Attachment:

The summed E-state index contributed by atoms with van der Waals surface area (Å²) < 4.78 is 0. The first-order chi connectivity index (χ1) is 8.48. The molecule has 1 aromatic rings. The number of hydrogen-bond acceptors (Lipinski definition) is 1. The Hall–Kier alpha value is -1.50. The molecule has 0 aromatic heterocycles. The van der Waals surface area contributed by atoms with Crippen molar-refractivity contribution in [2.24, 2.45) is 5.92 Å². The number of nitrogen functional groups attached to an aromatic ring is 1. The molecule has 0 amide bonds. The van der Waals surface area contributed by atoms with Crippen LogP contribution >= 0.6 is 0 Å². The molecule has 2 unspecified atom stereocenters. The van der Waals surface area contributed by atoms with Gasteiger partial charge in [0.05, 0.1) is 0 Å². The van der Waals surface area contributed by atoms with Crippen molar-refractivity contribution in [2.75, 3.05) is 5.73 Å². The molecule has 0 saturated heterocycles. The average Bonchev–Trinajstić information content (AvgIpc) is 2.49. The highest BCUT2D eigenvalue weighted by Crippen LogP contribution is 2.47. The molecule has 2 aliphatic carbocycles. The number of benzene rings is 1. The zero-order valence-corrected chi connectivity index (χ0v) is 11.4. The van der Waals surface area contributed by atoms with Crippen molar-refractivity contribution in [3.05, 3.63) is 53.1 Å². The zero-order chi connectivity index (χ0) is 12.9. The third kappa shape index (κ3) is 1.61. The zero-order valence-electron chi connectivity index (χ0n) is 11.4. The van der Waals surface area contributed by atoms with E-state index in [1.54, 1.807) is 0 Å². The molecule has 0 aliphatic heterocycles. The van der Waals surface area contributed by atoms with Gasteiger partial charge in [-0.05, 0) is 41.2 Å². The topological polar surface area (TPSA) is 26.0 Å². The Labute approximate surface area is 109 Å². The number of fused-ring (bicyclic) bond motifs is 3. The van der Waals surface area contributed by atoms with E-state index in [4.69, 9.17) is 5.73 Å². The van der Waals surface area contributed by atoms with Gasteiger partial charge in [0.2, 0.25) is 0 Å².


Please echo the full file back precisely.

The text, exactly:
The summed E-state index contributed by atoms with van der Waals surface area (Å²) < 4.78 is 0. The first-order chi connectivity index (χ1) is 8.48. The molecule has 1 aromatic rings. The number of hydrogen-bond acceptors (Lipinski definition) is 1. The Hall–Kier alpha value is -1.50. The molecule has 0 aromatic heterocycles. The van der Waals surface area contributed by atoms with Crippen molar-refractivity contribution in [2.24, 2.45) is 5.92 Å². The number of nitrogen functional groups attached to an aromatic ring is 1. The molecule has 0 amide bonds. The van der Waals surface area contributed by atoms with Crippen LogP contribution >= 0.6 is 0 Å². The molecule has 2 unspecified atom stereocenters. The van der Waals surface area contributed by atoms with Gasteiger partial charge in [0.05, 0.1) is 0 Å². The van der Waals surface area contributed by atoms with Crippen molar-refractivity contribution in [2.75, 3.05) is 5.73 Å². The molecule has 0 saturated heterocycles. The average Bonchev–Trinajstić information content (AvgIpc) is 2.49. The highest BCUT2D eigenvalue weighted by Crippen LogP contribution is 2.47. The molecule has 2 aliphatic carbocycles. The number of benzene rings is 1. The zero-order valence-corrected chi connectivity index (χ0v) is 11.4. The van der Waals surface area contributed by atoms with Crippen molar-refractivity contribution in [3.05, 3.63) is 53.1 Å². The zero-order chi connectivity index (χ0) is 12.9. The third kappa shape index (κ3) is 1.61. The zero-order valence-electron chi connectivity index (χ0n) is 11.4. The van der Waals surface area contributed by atoms with E-state index in [1.54, 1.807) is 0 Å². The molecule has 0 aliphatic heterocycles. The van der Waals surface area contributed by atoms with Gasteiger partial charge in [-0.05, 0) is 41.2 Å². The topological polar surface area (TPSA) is 26.0 Å². The Labute approximate surface area is 109 Å². The number of fused-ring (bicyclic) bond motifs is 3. The van der Waals surface area contributed by atoms with E-state index in [4.69, 9.17) is 5.73 Å². The van der Waals surface area contributed by atoms with Gasteiger partial charge in [0.2, 0.25) is 0 Å².